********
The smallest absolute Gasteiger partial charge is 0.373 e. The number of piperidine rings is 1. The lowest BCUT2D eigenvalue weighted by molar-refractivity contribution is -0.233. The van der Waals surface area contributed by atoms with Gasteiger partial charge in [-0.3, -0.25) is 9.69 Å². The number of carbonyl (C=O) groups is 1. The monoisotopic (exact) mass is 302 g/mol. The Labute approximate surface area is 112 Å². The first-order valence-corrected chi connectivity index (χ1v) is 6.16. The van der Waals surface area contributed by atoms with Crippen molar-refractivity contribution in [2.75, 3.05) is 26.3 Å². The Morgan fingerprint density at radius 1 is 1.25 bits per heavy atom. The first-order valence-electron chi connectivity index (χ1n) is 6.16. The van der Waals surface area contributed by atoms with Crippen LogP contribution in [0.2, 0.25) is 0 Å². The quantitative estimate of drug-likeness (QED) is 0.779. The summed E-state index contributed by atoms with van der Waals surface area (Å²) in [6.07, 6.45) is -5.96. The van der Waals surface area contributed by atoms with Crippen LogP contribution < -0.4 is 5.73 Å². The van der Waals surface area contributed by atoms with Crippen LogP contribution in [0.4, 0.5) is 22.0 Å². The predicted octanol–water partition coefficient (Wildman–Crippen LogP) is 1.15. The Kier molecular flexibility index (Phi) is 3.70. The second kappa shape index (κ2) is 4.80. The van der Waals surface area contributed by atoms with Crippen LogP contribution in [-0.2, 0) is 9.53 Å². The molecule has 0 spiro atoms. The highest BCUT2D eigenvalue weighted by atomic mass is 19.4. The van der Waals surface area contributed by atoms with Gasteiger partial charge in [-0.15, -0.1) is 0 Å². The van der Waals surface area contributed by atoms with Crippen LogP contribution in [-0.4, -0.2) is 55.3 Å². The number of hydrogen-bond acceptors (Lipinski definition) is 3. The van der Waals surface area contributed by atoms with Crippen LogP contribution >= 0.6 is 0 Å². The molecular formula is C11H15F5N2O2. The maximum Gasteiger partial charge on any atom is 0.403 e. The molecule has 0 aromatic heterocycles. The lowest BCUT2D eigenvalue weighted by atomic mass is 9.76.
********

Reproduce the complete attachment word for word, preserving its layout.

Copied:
The smallest absolute Gasteiger partial charge is 0.373 e. The number of piperidine rings is 1. The lowest BCUT2D eigenvalue weighted by molar-refractivity contribution is -0.233. The van der Waals surface area contributed by atoms with Gasteiger partial charge in [-0.3, -0.25) is 9.69 Å². The number of carbonyl (C=O) groups is 1. The monoisotopic (exact) mass is 302 g/mol. The Labute approximate surface area is 112 Å². The first-order valence-corrected chi connectivity index (χ1v) is 6.16. The van der Waals surface area contributed by atoms with Crippen molar-refractivity contribution in [2.75, 3.05) is 26.3 Å². The Morgan fingerprint density at radius 1 is 1.25 bits per heavy atom. The first-order valence-electron chi connectivity index (χ1n) is 6.16. The van der Waals surface area contributed by atoms with Crippen LogP contribution in [0.2, 0.25) is 0 Å². The quantitative estimate of drug-likeness (QED) is 0.779. The summed E-state index contributed by atoms with van der Waals surface area (Å²) in [6.07, 6.45) is -5.96. The van der Waals surface area contributed by atoms with Crippen LogP contribution < -0.4 is 5.73 Å². The van der Waals surface area contributed by atoms with Crippen LogP contribution in [0.4, 0.5) is 22.0 Å². The predicted octanol–water partition coefficient (Wildman–Crippen LogP) is 1.15. The Kier molecular flexibility index (Phi) is 3.70. The second kappa shape index (κ2) is 4.80. The van der Waals surface area contributed by atoms with Crippen LogP contribution in [-0.2, 0) is 9.53 Å². The molecule has 0 spiro atoms. The highest BCUT2D eigenvalue weighted by atomic mass is 19.4. The van der Waals surface area contributed by atoms with Gasteiger partial charge in [-0.15, -0.1) is 0 Å². The van der Waals surface area contributed by atoms with Crippen LogP contribution in [-0.4, -0.2) is 55.3 Å². The number of hydrogen-bond acceptors (Lipinski definition) is 3. The van der Waals surface area contributed by atoms with Crippen LogP contribution >= 0.6 is 0 Å². The molecular formula is C11H15F5N2O2. The maximum Gasteiger partial charge on any atom is 0.403 e. The molecule has 0 aromatic heterocycles. The lowest BCUT2D eigenvalue weighted by atomic mass is 9.76.